By Keith Bonjour, Vice President, Portfolio Manager
Both the stock and bond markets have traded in a more volatile and choppy fashion in the 1st quarter of 2021, with longer term bonds pulling back more than short term bonds on renewed worries over inflation after the additional stimulus measure enacted by Congress. The recent stimulus package, called the American Rescue Plan Act of 2021, provides an additional $1.9 trillion of stimulus via stimulus checks, extending unemployment benefits, expanding tax credits, along with aid to state and municipalities as well as other payments. The additional stimulus package on top of the large stimulus provided in 2020, along with the global economy gaining momentum on reopening hopes, has created worries in the market about rising inflation and weighed heavy on bond prices in the first quarter of 2021. The Federal Reserve is continuing their accommodative stance and have indicated they are not concerned about increasing inflation expectations. The Fed has stated they feel the increase in inflation will not last with inflation coming back in line with the Fed’s 2.0% mandate in 2022 and that they still do not foresee any increases in the Fed funds rate until at least 2023.
With the passage of the American Rescue Plan Act of 2021, expectations have increased for GDP growth in the United States this year. The market is pricing in a strong recovery in the second half of 2021 as more Americans become fully vaccinated and both businesses and consumers begin to open their wallets due to pent up demand. Consumers are expected to increase their spending on travel and entertainment which has helped drive a shift out of some of the best performing sectors (IE: Technology) in 2020 to the worst performing sectors (IE: Energy and Travel/Leisure). The increase in inflation expectations along with government inquiries into big technology companies have also been weighing on technology stock returns this year. We continue to recommend maintaining a well-diversified portfolio to weather the volatility.
COVID-19 infections rates have come down in the U.S. and vaccinations have ramped up in a meaningful way. However, the increased travel this spring and states beginning to re-open and lift restrictions has caused a recent uptick in infection rates. We are also seeing a more meaningful uptick in Europe and Latin America so even with the increase in available vaccines, the various strains of the virus still pose a risk to growth assumptions this year. It will be important for the market to continue to show signs of positive earnings growth and for the economy to continue its expected strong recovery without any new lockdown measures imposed in the second half of the year. President Biden is also proposing a new infrastructure package in a two-part proposal, the American Jobs Plan and the American Families Plan, which could aid GDP growth if enacted this year. However, it will be important to see what tax hikes are in the proposal to fund the infrastructure package and what effects those tax increases may have on corporate earnings.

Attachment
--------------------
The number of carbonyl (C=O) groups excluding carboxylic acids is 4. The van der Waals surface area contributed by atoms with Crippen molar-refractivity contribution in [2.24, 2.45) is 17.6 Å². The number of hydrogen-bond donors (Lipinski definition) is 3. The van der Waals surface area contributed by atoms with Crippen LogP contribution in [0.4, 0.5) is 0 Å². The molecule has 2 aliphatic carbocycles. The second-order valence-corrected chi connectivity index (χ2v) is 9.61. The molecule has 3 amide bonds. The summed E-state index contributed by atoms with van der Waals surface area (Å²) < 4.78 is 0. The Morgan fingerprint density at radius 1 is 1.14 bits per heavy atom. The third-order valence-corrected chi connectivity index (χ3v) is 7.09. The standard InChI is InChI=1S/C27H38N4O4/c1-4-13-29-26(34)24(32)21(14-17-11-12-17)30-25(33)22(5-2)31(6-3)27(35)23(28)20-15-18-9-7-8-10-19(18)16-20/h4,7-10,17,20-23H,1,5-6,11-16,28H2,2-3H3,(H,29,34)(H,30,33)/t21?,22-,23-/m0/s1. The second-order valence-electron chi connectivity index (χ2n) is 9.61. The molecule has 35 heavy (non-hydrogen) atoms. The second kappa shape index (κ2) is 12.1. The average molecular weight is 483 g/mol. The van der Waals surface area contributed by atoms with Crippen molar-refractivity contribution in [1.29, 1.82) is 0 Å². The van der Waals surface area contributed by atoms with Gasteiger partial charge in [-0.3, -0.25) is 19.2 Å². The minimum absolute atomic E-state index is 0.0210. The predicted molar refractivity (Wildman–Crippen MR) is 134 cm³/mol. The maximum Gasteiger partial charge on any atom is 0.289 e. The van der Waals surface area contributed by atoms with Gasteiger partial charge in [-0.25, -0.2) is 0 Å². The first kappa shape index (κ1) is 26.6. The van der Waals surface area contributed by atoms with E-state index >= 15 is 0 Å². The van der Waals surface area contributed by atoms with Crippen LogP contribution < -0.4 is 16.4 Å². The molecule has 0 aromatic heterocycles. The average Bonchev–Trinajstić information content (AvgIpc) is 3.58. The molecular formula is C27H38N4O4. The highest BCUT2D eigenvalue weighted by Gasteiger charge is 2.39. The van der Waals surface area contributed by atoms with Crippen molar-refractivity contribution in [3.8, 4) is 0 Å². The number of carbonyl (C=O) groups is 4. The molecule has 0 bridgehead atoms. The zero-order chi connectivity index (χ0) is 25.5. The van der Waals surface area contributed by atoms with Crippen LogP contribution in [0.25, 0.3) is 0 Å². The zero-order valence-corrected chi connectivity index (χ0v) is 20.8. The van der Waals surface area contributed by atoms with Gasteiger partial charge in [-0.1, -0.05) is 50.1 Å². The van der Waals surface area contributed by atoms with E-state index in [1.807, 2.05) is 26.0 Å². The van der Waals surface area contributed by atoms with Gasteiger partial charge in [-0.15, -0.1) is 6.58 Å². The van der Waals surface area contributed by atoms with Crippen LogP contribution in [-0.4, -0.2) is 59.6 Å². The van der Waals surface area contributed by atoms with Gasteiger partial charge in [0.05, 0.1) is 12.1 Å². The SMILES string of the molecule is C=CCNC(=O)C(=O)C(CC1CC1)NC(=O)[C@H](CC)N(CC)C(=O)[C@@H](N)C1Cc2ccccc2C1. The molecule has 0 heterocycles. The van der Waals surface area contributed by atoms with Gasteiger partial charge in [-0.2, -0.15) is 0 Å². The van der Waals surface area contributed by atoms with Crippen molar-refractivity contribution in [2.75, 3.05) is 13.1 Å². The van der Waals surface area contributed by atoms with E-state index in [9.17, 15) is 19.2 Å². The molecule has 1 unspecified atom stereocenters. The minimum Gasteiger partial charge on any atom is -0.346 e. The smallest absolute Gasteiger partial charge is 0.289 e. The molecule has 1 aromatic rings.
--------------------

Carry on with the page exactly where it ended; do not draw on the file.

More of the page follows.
We continue to be mindful of risks facing the market in 2021 as COVID-19 cases are on the rise again, and stocks and bonds still trade expensive compared to their historical averages. However, central banks and governments continue to provide massive amounts of stimulus that are driving up asset prices. We continue to recommend staying the course with your investment objective and to continue to rebalance your portfolio by selling strengths and buying into weaknesses to adjust to movements in the market over time. We also recommend determining any short-term cash needs that you may be need over the next six months. Creating this cash can help protect against an increase in volatility and short-term moves in the market. We recommend maintaining a more long-term focus on investment goals and objectives, and not reacting to short term up or down movements in the market.